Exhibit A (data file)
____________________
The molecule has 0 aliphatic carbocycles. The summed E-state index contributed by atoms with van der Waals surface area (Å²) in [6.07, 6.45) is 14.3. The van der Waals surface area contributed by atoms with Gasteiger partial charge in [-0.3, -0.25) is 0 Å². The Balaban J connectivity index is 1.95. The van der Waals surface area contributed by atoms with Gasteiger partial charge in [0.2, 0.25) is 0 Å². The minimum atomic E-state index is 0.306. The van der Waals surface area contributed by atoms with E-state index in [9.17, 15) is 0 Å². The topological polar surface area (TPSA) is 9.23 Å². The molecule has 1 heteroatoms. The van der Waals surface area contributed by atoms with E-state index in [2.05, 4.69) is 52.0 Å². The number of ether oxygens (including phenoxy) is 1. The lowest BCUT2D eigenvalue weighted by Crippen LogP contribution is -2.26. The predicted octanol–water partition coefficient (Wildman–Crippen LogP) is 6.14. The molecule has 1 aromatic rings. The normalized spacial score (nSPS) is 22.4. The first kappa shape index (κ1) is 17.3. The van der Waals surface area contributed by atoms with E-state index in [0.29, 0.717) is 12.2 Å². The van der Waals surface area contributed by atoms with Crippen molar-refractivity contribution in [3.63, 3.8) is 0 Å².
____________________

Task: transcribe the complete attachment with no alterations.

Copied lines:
The molecule has 0 aliphatic carbocycles. The summed E-state index contributed by atoms with van der Waals surface area (Å²) in [6.07, 6.45) is 14.3. The van der Waals surface area contributed by atoms with Gasteiger partial charge in [-0.3, -0.25) is 0 Å². The Balaban J connectivity index is 1.95. The van der Waals surface area contributed by atoms with Gasteiger partial charge in [0.2, 0.25) is 0 Å². The minimum atomic E-state index is 0.306. The van der Waals surface area contributed by atoms with E-state index in [9.17, 15) is 0 Å². The topological polar surface area (TPSA) is 9.23 Å². The molecule has 1 heteroatoms. The van der Waals surface area contributed by atoms with E-state index in [2.05, 4.69) is 52.0 Å². The number of ether oxygens (including phenoxy) is 1. The lowest BCUT2D eigenvalue weighted by Crippen LogP contribution is -2.26. The predicted octanol–water partition coefficient (Wildman–Crippen LogP) is 6.14. The molecule has 1 aromatic rings. The normalized spacial score (nSPS) is 22.4. The first kappa shape index (κ1) is 17.3. The van der Waals surface area contributed by atoms with E-state index in [0.29, 0.717) is 12.2 Å². The van der Waals surface area contributed by atoms with Crippen molar-refractivity contribution in [3.63, 3.8) is 0 Å².